The problem of users not receiving their activation emails is a common one, and especially annoying if you have a new business or product and are trying hard to grow your userbase. Fortunately, the problem is well documented but a clear solution to the problem remains to be seen. It’s another case of throw as many things at the wall as you can and hope that something sticks.
If you have this problem, there are a couple of things you can try aside from simply telling your users to check their junk mail folders (which you should be doing on sign-up anyway).
Reverse DNS Setup
The first thing you should check to see is if your web host has what’s called “reverse DNS” setup on your server. For example, AOL will not accept emails from domains that do not have reverse DNS setup. Reverse DNS basically lets computer networks resolve a domain name from an IP address, hence making it easier to identify and therefore is better for security. Most web hosts should have this setup these days, but you might want to check just in case.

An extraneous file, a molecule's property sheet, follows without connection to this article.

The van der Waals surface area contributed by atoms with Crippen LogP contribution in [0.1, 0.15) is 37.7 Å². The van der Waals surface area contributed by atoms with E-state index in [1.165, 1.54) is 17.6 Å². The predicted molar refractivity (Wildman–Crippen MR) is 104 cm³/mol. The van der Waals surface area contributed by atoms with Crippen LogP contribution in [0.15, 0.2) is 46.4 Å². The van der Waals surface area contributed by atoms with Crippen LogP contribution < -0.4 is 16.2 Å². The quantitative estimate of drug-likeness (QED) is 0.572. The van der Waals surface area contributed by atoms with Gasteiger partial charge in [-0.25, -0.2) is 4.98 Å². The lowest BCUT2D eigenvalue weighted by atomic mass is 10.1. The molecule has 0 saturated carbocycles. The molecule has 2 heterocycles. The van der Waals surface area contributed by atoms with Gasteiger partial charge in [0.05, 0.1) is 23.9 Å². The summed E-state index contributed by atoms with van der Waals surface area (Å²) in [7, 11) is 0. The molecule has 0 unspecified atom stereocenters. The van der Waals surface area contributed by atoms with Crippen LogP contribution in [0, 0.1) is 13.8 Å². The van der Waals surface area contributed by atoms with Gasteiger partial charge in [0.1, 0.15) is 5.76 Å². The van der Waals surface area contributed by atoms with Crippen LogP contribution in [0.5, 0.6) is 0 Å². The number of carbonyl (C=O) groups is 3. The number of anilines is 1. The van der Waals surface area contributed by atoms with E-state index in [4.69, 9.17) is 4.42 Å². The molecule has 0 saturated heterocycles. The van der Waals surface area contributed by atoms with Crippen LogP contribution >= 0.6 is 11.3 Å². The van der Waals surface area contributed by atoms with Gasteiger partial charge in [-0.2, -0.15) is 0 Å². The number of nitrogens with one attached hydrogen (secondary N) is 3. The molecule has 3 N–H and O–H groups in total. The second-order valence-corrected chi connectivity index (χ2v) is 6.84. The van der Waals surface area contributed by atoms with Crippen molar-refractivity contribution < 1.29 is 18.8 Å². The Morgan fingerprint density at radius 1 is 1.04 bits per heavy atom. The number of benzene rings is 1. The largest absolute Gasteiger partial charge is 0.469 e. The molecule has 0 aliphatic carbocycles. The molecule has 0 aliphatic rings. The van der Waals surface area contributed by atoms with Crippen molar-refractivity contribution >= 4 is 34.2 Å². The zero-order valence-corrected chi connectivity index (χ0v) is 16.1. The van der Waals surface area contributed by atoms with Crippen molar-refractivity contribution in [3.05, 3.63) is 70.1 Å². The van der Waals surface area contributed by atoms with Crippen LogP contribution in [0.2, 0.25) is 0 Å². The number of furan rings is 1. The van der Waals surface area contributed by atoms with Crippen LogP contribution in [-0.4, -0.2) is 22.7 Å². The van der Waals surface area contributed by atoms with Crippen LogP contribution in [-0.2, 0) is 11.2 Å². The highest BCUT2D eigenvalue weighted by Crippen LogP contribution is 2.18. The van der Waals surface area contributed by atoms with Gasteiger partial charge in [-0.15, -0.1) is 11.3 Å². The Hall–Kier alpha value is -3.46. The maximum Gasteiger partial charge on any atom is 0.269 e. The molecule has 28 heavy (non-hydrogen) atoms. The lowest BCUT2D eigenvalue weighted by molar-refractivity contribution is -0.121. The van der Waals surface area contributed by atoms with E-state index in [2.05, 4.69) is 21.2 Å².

Unique Email Text
Another possible and non technical solution is to have a unique email message. If it’s your standard “Hello User, Welcome to ####…” message, and you’re sending out quite a few of them, then it’s possible that your emails or your domain will be picked up by spam filters and thrown into a users junk mail.
Don’t be spammy
Don’t send out loads of messages that could be considered spam. For more reasons than one, sending out too many emails is another way to get your mail thrown into the spam folder. You also don’t want your users unsubscribing. I know I hate nothing more than a website that thinks I’ll buy more products if they email me every week, or even every day.
Lastly, check to see if you’re blacklisted – and if you are, request you be removed. All major email providers have a system where you can request to check whether you’re emails are being put into a spam folder or being blocked altogether. I sent a message to Yahoo a while back and you do have to wait a while for the message to reach a human and you get a response, but they do usually respond. Apparently Yahoo rarely outright blocks emails, but again, it’s worth checking. More information about Yahoo email problems.